Under pressure from Republican leaders, House Banking Committee Chairman Jim Leach will put his financial modernization bill to a vote before the panel Wednesday.
The vote, or "markup," will allow the committee to weigh in for the first time on new provisions Rep. Leach has drafted to gain the banking and insurance industries' support.
The vote was ordered by House Majority Leader Dick Armey during a meeting Thursday with banking panel Republicans.
Rep. Armey promised that the bill - which repeals the Glass-Steagall Act, grants banks regulatory relief, and allows banks and insurance companies to affiliate - would be brought to the House floor if it is approved by the committee.
A member of the House Banking Committee staff said the vote is expected to last one day and Rep. Leach anticipates strong Republican support for the bill.
"Most of these matters were voted on and passed by the committee last year. We've now worked out well-balanced legislation for industry groups and the public benefit," the aide said.
Pressure for the vote began building last week when House Banking Committee Democrats vowed to unanimously oppose Rep. Leach's bill because he has refused to hold hearings - even though the legislation has undergone numerous changes.
Still, the panel's ranking Democrat said Friday the vote should be delayed. "I see this proposed markup as a mockery," Rep. Henry Gonzalez, D- Tex., wrote in a letter to Rep. Leach. "If a draft took a year to perfect, how can it be fair for members to have only a few hours to review it?" asked Rep. Gonzalez, the panel's former chairman.
Since September, Rep. Leach's bill has been stalled because of industry disputes over insurance restrictions tacked on to the bill by House leaders. The most contentious provision was a moratorium on the Comptroller of the Currency's ability to grant new insurance powers to banks - a constraint the industry refused to accept.
Since then, Rep. Leach has tried to break the logjam by continually revising the legislation. The latest version:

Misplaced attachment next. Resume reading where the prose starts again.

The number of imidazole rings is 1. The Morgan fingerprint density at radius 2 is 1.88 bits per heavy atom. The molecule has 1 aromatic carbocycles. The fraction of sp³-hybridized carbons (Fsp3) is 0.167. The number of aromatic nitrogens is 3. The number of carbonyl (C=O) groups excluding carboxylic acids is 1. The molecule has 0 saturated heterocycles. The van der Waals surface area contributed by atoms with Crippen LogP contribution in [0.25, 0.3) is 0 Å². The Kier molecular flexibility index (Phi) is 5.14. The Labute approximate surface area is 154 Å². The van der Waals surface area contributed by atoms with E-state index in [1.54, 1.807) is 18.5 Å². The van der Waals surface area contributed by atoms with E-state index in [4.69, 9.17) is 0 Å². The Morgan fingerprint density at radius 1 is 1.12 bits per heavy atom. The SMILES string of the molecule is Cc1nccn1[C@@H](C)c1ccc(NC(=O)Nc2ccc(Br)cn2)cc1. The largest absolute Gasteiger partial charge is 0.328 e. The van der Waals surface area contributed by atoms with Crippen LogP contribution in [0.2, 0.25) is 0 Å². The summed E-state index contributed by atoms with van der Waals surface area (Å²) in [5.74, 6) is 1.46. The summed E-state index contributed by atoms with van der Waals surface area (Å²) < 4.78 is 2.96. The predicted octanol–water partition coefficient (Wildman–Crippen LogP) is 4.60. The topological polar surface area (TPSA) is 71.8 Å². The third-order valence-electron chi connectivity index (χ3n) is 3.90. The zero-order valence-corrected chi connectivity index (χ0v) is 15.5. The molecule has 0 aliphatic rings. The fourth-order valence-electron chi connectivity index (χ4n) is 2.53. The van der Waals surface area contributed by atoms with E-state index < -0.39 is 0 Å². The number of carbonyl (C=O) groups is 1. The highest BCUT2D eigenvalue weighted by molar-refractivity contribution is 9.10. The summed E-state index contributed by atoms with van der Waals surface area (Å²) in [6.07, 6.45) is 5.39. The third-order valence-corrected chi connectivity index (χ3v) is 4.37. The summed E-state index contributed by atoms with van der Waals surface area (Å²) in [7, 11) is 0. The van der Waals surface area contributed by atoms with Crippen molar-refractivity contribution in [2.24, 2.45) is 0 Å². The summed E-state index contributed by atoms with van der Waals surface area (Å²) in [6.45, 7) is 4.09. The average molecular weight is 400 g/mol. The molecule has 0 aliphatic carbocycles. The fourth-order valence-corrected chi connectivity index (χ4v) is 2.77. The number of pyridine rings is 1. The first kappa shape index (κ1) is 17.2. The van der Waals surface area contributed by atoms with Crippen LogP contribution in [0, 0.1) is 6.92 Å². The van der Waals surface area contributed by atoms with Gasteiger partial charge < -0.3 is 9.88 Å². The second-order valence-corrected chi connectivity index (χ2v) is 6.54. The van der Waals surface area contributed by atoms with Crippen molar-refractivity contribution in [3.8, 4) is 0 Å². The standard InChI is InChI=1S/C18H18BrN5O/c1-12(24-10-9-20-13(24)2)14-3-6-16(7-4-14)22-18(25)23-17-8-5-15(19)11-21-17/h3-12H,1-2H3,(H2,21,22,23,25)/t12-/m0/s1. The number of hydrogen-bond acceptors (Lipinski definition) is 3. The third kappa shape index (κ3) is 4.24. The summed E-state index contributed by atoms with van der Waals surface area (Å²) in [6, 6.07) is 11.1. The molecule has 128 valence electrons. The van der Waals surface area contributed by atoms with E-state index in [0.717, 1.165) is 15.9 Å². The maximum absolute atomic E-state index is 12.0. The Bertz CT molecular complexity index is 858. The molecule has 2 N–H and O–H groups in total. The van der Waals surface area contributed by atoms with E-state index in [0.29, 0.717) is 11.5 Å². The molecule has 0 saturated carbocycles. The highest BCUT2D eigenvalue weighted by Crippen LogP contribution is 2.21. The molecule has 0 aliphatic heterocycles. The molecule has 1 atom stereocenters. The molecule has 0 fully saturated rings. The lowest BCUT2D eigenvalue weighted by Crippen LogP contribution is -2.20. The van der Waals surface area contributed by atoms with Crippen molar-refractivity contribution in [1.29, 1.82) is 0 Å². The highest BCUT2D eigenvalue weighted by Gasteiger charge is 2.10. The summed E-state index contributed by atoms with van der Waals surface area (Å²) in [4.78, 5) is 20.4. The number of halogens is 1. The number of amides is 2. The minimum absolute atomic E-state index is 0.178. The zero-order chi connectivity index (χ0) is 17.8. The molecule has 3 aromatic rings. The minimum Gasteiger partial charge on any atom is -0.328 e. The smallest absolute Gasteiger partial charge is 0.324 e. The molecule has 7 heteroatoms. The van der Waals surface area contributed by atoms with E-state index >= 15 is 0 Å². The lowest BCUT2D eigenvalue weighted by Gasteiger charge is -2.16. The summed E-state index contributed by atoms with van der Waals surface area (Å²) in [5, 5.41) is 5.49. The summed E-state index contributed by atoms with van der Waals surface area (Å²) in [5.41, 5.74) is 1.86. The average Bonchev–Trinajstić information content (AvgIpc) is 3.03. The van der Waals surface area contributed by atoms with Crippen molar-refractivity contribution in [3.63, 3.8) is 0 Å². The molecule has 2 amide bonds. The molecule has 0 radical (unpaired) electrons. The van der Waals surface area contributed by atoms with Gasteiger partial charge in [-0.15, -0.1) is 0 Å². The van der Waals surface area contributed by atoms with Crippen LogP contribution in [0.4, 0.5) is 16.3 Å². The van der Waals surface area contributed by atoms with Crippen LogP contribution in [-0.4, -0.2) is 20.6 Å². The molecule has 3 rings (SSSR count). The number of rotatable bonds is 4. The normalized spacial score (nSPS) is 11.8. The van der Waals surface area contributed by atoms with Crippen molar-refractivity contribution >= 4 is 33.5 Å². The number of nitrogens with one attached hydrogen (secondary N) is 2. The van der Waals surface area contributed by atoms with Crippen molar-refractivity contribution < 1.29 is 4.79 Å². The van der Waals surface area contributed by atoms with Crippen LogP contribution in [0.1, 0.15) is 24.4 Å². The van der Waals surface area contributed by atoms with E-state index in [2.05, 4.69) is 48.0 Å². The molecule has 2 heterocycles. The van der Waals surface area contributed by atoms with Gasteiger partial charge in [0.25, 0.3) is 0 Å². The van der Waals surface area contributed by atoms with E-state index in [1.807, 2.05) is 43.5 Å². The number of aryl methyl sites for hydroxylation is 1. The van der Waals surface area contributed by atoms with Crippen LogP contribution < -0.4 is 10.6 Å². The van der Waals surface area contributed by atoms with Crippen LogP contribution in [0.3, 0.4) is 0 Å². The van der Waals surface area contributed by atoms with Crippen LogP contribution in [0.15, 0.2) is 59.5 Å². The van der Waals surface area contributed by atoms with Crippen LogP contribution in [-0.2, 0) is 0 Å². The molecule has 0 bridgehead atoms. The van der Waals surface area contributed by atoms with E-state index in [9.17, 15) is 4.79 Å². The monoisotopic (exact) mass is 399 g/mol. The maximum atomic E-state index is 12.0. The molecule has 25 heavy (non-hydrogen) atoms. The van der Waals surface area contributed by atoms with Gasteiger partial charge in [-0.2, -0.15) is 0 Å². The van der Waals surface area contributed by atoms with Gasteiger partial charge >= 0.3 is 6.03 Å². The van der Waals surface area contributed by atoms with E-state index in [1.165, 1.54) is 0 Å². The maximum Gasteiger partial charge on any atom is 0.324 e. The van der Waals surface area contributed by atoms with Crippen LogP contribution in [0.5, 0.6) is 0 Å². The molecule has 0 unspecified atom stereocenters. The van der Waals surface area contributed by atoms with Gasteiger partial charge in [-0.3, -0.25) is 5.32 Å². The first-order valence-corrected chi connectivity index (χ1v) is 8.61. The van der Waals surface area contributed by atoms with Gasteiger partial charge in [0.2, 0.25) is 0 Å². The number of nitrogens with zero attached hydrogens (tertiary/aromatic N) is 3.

*Allows common ownership of banks and insurance companies.
*Prohibits states from interfering with bank insurance sales.
*Allows banks and securities firms to own uninsured wholesale financial institutions.
In hopes of easing Democratic opposition to the bill, Rep. Leach also has agreed to drop provisions that would exempt small banks from Community Reinvestment Act reporting requirements.
But that offer may not be good enough to sway the Democrats. Frustrated by Rep. Leach's unwillingness to include them in negotiations over the bill, they said the legislation does not represent a bipartisan consensus.
"Our feeling is that the Democrats aren't on board with anything Leach is doing, nor have we been invited," said Rep. Bruce Vento, D-Minn.
Echoing the sentiments of his fellow Democrats, Rep. Vento derided Rep. Leach's repeated efforts to broker a truce between warring groups within the banking and insurance industries over the bill's insurance provisions. "Leach's deals are like 'Mission Impossible' - they self-destruct before they can be read by anyone," he complained in an interview last week.
Rep. Vento said Rep. Leach has allowed banking and insurance groups to write new insurance provisions into his bill, without any input from the rest of the banking committee. "It's a fig leaf. If Leach wore it in public, he'd be arrested for indecent exposure."
Rep. Leach said he will introduce a final version of the new bill today.
Friday's announcement of the pending vote surprised banking panel members, who expected Rep. Leach to take his legislation directly to the House floor.
But Rep. Armey gave him little choice. "We don't take legislation to the floor without letting members know what's in it," said an aide to majority leader.
Rep. Armey's decision was also a surprise to industry lobbyists, many of whom predicted that Republican leaders were unwilling to let the bill go before the House for a vote because of strong opposition within the banking and insurance industries.
Despite his desperate efforts to solicit broad support, Rep. Leach has garnered endorsements only from the Federal Reserve Board, the Independent Insurance Agents of America, and America's Community Bankers, the thrift trade group.
The bill is being opposed by the Treasury Department and the Comptroller's Office. Several interest groups - including the Bankers Roundtable, the American Council of Life Insurance, and the Securities Investors Association - demanded substantial changes as a condition of their support.
The Independent Bankers Association of America and 26 state banking associations are on record opposing the bill, while the American Bankers Association has not taken a position.